Francis was most animated and drew the loudest response when he addressed Latino-Americans, greeting them with "particular affection."
"Do not be discouraged by whatever challenges and hardships you face," he said, to loud cheers. "I ask you not to forget that, like those who came here before you, you bring many gifts to your new nation. "
Ahead of the speech, crowds filled the streets long before Francis' arrival. The City of Brotherly Love was an eerie mix of carnival and ghost town.
National guardsmen stood on deserted corners blocks away from the main events.
With many roads closed, vehicle traffic ground to a halt and throngs of pedestrians pulsed through the streets to get to their destinations. Groups of pilgrims marched together, singing religious songs.
Vendors hawking pope swag did everything they could to stop them in their tracks, shouting out catchy slogans as they toted bags full of flags, pins, T-shirts, dolls and rosaries.
With his bike parked near Philadelphia's 30th Street Station, Officer Chris Denshuick stood with a Taser and radio holstered on his belt -- and a plush Pope doll tied to his handlebars.
The University of Pennsylvania police officer got it as a souvenir for his 12-year-old daughter. But for now, he's using it as a way to help people feel more comfortable talking to police.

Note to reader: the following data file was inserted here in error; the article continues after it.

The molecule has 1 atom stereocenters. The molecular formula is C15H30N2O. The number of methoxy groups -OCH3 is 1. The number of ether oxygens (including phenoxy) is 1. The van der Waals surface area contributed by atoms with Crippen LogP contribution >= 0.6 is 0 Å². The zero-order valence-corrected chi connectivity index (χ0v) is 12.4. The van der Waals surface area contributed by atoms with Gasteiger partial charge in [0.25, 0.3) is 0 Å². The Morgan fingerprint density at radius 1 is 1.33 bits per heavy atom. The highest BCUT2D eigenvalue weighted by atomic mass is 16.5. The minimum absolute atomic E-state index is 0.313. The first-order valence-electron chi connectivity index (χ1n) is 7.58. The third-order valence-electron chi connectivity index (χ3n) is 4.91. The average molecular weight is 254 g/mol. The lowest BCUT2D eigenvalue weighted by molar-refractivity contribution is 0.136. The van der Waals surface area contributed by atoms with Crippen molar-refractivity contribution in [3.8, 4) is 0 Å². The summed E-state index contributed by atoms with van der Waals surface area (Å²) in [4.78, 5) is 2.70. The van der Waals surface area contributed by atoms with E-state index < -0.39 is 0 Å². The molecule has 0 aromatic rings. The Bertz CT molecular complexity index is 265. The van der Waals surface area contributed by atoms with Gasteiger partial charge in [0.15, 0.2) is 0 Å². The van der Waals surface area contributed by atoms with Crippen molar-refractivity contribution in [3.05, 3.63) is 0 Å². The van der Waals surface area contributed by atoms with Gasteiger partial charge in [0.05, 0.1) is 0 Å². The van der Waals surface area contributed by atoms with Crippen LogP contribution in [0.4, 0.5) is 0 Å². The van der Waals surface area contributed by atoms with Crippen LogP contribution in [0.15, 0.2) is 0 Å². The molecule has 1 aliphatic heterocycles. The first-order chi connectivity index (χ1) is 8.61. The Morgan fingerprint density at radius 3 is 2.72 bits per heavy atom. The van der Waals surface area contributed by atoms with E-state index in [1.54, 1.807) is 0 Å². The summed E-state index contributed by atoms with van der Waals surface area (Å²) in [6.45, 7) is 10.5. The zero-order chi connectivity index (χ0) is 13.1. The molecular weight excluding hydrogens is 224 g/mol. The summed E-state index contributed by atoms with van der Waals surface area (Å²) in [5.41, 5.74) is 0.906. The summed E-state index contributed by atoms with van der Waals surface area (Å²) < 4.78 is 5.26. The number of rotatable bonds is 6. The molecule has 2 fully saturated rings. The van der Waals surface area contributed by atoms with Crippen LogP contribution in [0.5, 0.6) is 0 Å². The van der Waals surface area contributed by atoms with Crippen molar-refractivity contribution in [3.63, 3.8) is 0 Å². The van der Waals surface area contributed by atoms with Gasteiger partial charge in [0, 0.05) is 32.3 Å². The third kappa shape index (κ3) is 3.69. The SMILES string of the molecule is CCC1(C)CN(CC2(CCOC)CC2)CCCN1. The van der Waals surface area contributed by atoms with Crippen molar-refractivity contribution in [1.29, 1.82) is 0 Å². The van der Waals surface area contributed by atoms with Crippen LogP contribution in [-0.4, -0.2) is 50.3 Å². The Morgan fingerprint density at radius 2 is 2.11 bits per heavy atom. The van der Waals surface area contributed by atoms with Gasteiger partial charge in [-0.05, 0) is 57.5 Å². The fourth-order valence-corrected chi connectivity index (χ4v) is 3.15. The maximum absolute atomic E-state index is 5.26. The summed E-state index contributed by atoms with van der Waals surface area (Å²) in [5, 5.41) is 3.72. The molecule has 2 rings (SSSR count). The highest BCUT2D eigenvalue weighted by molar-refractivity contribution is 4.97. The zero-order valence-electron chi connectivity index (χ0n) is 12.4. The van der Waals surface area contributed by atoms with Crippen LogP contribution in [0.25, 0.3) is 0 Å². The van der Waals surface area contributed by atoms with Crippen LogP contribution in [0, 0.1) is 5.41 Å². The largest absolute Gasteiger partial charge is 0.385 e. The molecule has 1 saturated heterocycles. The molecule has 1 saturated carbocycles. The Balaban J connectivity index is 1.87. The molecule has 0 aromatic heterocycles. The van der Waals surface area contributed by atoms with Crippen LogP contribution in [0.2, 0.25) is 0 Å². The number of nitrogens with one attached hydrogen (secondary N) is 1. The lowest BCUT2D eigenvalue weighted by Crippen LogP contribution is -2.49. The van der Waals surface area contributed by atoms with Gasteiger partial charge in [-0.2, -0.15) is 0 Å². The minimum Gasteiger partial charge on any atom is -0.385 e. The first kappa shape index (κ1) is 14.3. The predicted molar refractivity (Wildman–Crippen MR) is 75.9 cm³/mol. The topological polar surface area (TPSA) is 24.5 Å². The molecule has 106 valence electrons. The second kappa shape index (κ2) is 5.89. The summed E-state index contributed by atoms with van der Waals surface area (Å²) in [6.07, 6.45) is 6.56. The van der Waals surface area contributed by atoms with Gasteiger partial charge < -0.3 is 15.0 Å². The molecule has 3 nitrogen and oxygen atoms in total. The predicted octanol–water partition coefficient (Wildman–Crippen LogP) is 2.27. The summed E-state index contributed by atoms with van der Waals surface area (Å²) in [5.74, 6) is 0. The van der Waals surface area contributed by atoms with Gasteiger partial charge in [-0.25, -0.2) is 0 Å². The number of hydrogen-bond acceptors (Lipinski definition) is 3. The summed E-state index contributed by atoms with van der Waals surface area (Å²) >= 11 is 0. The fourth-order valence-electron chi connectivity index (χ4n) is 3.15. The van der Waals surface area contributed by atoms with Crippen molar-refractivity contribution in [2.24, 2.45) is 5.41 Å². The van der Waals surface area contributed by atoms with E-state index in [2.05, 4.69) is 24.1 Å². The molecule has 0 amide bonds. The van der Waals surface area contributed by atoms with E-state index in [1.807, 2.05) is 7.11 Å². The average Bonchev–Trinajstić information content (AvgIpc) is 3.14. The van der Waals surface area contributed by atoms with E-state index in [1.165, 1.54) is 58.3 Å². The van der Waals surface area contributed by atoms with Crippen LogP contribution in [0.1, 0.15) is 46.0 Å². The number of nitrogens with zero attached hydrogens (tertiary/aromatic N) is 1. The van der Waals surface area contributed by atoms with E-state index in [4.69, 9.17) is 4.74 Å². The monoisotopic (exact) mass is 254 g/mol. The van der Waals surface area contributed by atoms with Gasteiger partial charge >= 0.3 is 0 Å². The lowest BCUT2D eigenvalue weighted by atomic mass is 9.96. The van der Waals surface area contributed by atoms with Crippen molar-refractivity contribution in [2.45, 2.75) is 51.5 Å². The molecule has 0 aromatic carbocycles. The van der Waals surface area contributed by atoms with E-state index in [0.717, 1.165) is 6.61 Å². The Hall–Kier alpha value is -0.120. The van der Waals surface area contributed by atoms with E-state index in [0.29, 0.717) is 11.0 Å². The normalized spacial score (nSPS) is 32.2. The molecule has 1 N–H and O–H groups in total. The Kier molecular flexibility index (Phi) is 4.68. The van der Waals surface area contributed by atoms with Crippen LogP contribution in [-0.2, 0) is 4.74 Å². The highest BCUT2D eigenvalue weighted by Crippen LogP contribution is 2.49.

"It's a great time to be here and be more approachable," he says.
That's a message, Denshuick says, that the Pope also is sending.
"He's a people's Pope," he said.
The people's Pope later Saturday made an appearance at the star-studded Festival of Families.
Comedian Jim Gaffigan opened for him.
Gaffigan, a devout Catholic, performs clean comedy and said "the pressure" was on for this show.
Asked how he landed the role, Gaffigan joked, "I think they searched throughout North America for the worst Catholic there is."
Gaffigan, whose five kids and wife were in the audience, was one of several stars performing.
Gospel and soul great Aretha Franklin sang as Francis clapped to the beat. Actor Mark Wahlberg, also a Catholic, emceed the event.
When it was time for Francis to take center stage, he tossed out his prepared remarks and gave an uplifting message about families.
Calling families "a factory of hope," Francis drew laughs from the crowd as he acknowledged his message might be greeted with skepticism by some.
"Father, you speak like that because you're not married," a skeptic might say, he said. "Families have difficulties. In families we quarrel. Sometimes, plates can fly. Children cause headaches. I won't speak of mother-in-laws."
"But," the Pope added, "in families, there is always light."
Francis earlier attended a Mass before more than 2,000 mostly priests, women religious and deacons.
The Mass at the Cathedral Basilica of Saints Peter and Paul was a spiritual boost for the city's clergy, who have been battered in recent years by sexual abuse scandals, parish mergers and school closings.